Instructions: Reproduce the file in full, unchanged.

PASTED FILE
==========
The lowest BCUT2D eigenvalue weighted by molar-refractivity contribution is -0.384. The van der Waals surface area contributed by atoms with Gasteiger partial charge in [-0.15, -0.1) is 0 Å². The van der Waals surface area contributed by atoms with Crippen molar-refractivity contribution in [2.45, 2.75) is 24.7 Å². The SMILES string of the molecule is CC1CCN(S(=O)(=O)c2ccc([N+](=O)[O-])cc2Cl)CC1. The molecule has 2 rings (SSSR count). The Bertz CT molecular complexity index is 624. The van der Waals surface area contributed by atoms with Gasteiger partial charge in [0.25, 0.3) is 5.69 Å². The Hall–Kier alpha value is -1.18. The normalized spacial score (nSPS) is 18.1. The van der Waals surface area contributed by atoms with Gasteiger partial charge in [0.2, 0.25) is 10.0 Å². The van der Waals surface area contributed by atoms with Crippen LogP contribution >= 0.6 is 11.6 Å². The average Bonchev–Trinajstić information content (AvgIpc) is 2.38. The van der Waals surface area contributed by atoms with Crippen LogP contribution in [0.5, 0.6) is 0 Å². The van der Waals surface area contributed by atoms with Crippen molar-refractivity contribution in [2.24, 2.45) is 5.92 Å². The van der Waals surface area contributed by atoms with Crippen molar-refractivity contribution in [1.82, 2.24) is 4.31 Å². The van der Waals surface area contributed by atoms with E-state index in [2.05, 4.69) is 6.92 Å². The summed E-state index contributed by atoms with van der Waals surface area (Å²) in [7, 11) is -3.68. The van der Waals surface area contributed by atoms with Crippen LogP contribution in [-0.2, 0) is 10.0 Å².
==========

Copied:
The lowest BCUT2D eigenvalue weighted by molar-refractivity contribution is -0.384. The van der Waals surface area contributed by atoms with Gasteiger partial charge in [-0.15, -0.1) is 0 Å². The van der Waals surface area contributed by atoms with Crippen molar-refractivity contribution in [2.45, 2.75) is 24.7 Å². The SMILES string of the molecule is CC1CCN(S(=O)(=O)c2ccc([N+](=O)[O-])cc2Cl)CC1. The molecule has 2 rings (SSSR count). The Bertz CT molecular complexity index is 624. The van der Waals surface area contributed by atoms with Gasteiger partial charge in [0.25, 0.3) is 5.69 Å². The Hall–Kier alpha value is -1.18. The normalized spacial score (nSPS) is 18.1. The van der Waals surface area contributed by atoms with Gasteiger partial charge in [0.2, 0.25) is 10.0 Å². The van der Waals surface area contributed by atoms with Crippen LogP contribution >= 0.6 is 11.6 Å². The average Bonchev–Trinajstić information content (AvgIpc) is 2.38. The van der Waals surface area contributed by atoms with Crippen LogP contribution in [0.5, 0.6) is 0 Å². The van der Waals surface area contributed by atoms with Crippen molar-refractivity contribution in [2.24, 2.45) is 5.92 Å². The van der Waals surface area contributed by atoms with Crippen molar-refractivity contribution in [1.82, 2.24) is 4.31 Å². The van der Waals surface area contributed by atoms with E-state index in [2.05, 4.69) is 6.92 Å². The summed E-state index contributed by atoms with van der Waals surface area (Å²) in [7, 11) is -3.68. The van der Waals surface area contributed by atoms with Crippen LogP contribution in [-0.2, 0) is 10.0 Å².